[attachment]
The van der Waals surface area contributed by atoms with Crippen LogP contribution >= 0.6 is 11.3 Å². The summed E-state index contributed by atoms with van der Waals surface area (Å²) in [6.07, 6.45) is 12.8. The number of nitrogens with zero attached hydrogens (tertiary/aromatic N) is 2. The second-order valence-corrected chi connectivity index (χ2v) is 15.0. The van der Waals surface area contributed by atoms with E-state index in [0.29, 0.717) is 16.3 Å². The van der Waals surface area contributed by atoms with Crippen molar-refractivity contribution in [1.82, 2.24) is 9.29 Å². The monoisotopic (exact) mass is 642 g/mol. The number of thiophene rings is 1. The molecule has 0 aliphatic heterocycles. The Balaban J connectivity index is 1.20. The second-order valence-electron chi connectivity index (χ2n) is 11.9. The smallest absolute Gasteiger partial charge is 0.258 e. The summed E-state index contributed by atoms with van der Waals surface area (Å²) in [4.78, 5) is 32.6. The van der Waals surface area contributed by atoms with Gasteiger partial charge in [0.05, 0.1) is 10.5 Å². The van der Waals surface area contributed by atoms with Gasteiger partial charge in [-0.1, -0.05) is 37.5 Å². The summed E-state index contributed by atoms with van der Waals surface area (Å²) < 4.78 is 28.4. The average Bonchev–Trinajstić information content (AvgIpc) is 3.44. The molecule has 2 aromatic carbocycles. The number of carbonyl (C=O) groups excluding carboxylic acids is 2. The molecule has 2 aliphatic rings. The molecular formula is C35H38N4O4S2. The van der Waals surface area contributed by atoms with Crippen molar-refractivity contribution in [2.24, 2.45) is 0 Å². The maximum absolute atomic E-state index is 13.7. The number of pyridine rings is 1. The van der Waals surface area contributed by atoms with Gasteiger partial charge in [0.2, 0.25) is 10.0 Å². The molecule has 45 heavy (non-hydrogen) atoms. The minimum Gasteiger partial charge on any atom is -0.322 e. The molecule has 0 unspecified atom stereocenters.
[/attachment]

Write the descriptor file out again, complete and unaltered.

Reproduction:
The van der Waals surface area contributed by atoms with Crippen LogP contribution >= 0.6 is 11.3 Å². The summed E-state index contributed by atoms with van der Waals surface area (Å²) in [6.07, 6.45) is 12.8. The number of nitrogens with zero attached hydrogens (tertiary/aromatic N) is 2. The second-order valence-corrected chi connectivity index (χ2v) is 15.0. The van der Waals surface area contributed by atoms with E-state index in [0.29, 0.717) is 16.3 Å². The van der Waals surface area contributed by atoms with Crippen molar-refractivity contribution in [1.82, 2.24) is 9.29 Å². The monoisotopic (exact) mass is 642 g/mol. The number of thiophene rings is 1. The molecule has 0 aliphatic heterocycles. The Balaban J connectivity index is 1.20. The second-order valence-electron chi connectivity index (χ2n) is 11.9. The smallest absolute Gasteiger partial charge is 0.258 e. The summed E-state index contributed by atoms with van der Waals surface area (Å²) in [4.78, 5) is 32.6. The van der Waals surface area contributed by atoms with Gasteiger partial charge in [0.05, 0.1) is 10.5 Å². The van der Waals surface area contributed by atoms with Gasteiger partial charge in [-0.1, -0.05) is 37.5 Å². The summed E-state index contributed by atoms with van der Waals surface area (Å²) < 4.78 is 28.4. The average Bonchev–Trinajstić information content (AvgIpc) is 3.44. The molecule has 2 aromatic carbocycles. The number of carbonyl (C=O) groups excluding carboxylic acids is 2. The molecule has 2 aliphatic rings. The molecular formula is C35H38N4O4S2. The van der Waals surface area contributed by atoms with Crippen molar-refractivity contribution in [2.24, 2.45) is 0 Å². The maximum absolute atomic E-state index is 13.7. The number of pyridine rings is 1. The van der Waals surface area contributed by atoms with Gasteiger partial charge in [0.2, 0.25) is 10.0 Å². The molecule has 45 heavy (non-hydrogen) atoms. The minimum Gasteiger partial charge on any atom is -0.322 e. The molecule has 0 unspecified atom stereocenters.